Here we go...
My kids have been attending a Spanish immersion school since they were in kindergarten. They're big 8th graders now, about to move into high school, where the "immersion" part of school will change, so that they're essentially only doing a single foreign language AP class. So they're "graduating" from the immersion portion of the program.
For their final project they have to interview a native Mexican, who speaks Spanish. It's a crazy project for so many reasons. A Mexican? Where are we going to find a Mexican. We live in goddamn Seattle. Plus, it's just so ethnically specific. Meanwhile, Seattle is so liberal and progressive people tend to discount ethnic/racial differences, so this is putting ethnicity squarely into focus in ways I haven't really thought about, and that make me feel somewhat uncomfortable. "Hey. You Mexican?"
Why not just task them with interviewing someone who doesn't speak English? They're in a Spanish immersion class, so it's hard to imagine they're going to interview a Russian or a Texan or something.
We tried to coordinate a Skype interview with family friends from Mexico who we haven't seen in years, but the logistics and technical challenges were too great to overcome. We have all sorts of ethnic friends, but no Mexicans. It was very frustrating. Finally, end of semester approaching, they loosened the requirements to any Spanish speaking culture, which opened up the door to my son's in-laws, who are from Cuba and Costa Rica.
Will be interesting to see what the interviews look like. I know my family wasn't the only one that had a hard time. I know of at least one family who went to a Mexican restaurant and interviewed one of the wait staff. The kids were supposed to get pictures of the people they interviewed, and when the cameras came out, the restaurant staff all got a little antsy. Does that just seem -- I don't know -- awkward?
Last edited by TimElhajj; 01-13-2012 at 09:44 AM. Reason: spelling
Here we go...
I hear Carlos Mencia isn't doing anything.
Carlos Mencia (born October 22, 1967), born Ned Arnel Mencia, is a Honduran-born American comedian, writer, and actor.
Tim, could you use a less offensive term?
(That and "Motel art..." are the only quotes I know from the American version of The Office.)
Did you ever try looking at language partners? There are any number of websites where you can say I want to speak with a native speaker who speaks this language, and are willing to trade experience with your native language. Then you get matched up and Robert is your father's brother. Not sure if saying "only Mexican native speakers" is an option, but it wouldn't surprise me.
BS the interview and photoshop the picture.
7902 foreign-born in Seattle originally from Mexico.
The really easy way is to note that Seattle has a Mexican embassy. Really.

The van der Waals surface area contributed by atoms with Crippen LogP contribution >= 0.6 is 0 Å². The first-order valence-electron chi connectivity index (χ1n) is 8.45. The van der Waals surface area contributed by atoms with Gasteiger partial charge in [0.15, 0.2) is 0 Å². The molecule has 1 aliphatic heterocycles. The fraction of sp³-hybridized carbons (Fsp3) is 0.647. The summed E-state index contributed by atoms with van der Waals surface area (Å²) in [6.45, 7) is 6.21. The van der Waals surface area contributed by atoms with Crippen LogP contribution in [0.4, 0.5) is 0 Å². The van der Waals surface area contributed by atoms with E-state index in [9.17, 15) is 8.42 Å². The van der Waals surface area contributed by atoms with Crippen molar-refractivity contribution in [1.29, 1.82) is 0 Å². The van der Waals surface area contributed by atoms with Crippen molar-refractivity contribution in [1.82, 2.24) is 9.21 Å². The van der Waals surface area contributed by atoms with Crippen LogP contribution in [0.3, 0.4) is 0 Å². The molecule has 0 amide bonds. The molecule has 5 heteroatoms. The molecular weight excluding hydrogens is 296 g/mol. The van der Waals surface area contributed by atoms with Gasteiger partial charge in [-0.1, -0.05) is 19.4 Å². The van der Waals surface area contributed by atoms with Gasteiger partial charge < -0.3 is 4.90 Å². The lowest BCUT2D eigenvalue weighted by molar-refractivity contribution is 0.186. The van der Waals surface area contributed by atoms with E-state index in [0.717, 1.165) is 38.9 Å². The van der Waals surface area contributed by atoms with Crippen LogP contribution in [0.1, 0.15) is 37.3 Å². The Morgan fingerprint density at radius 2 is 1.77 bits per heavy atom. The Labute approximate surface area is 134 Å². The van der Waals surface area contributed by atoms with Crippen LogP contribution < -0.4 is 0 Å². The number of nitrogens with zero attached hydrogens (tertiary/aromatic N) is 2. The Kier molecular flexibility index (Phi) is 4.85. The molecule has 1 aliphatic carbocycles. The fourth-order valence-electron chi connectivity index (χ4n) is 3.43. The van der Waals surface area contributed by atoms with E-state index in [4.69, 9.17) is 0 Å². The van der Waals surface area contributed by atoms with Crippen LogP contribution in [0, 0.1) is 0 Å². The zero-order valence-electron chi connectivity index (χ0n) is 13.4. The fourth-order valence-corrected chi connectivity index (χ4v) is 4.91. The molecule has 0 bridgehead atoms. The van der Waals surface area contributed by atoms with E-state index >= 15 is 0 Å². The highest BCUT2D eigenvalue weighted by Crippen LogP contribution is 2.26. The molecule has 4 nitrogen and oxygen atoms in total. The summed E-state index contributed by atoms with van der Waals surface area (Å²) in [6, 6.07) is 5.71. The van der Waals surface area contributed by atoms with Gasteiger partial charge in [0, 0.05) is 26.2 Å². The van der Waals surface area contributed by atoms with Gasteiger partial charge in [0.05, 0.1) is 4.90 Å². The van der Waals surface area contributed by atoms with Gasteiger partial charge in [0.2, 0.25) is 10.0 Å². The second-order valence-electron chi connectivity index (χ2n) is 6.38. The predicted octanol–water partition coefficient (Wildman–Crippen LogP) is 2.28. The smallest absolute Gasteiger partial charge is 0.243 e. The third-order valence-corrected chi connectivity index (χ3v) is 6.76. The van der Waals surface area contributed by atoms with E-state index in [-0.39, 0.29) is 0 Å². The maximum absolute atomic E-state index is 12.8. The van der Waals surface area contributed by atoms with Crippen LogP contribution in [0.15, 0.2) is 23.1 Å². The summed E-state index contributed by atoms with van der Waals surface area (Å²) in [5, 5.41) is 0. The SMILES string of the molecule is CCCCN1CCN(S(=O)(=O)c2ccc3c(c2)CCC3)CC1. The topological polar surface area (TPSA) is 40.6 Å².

Holy shit are you in such a bubble that you believe there are just white people in Seattle?
Wow, just wow.
The problem is he's holding himself to rigid requirements of the project. Seriously, I doubt they would know or care if your kids spoke to native speaker of a spanish speaking country. Unless they had to ask questions that might only be specific to Mexicans.
Actually my wife, who used to live in Seattle, says Mount Vernon or Monroe.
Here's Seattle by race:
Red is White, Blue is Black, Green is Asian, Orange is Hispanic, Gray is Other, each dot = 25 people. Just follow the orange dots.
Or wait. Are you suggesting calling the Mexican embassy to setup an interview? Man, that's actually a pretty good idea.
Just head over to Home Depot, dude. Day workers would probably love to talk with your kids.
Myabe that's why I don't have any kids. But seriously, is there a reason why it can't be somebody from Cuba, Panama or some other Spanish speaking country? It sounds like the point of this is to prove the students can go and speak and hold a conservation with a native speaker. It would be somebody taking English classes and being told to find an English speaker from only England.
I am sure there is a reason, probably having something to do with the curriculum, but I'm not 100% clear on what the reason is. Your example is 100% correct. Fortunately they did relax the requirements and we got a Costa Rican.* Thank God!
*for robsam: Kids got a Costa Rican for their class project!
I love that Seattle is color blind and doesn't even notice race, man.
An easy way to find out where people are from is to talk to them. I know it's weird, but give it a try. At a bar, or at a restaurant, or in line at the grocery store, etc. I don't do it because I don't like talking to people, but my wife does it so I get roped into conversations. I know this is less easy if you're on a deadline, but still. People generally like talking about themselves and where they're from if you just talk to them like they're people. You don't say "HEY YOU MEXICAN?" you say "So where are you from?"
And then they say "Seattle" and you say "no I mean, originally" and they stare at you and you nervously laugh.
Dude, if you had posted this on Craigslist you'd be done with it already.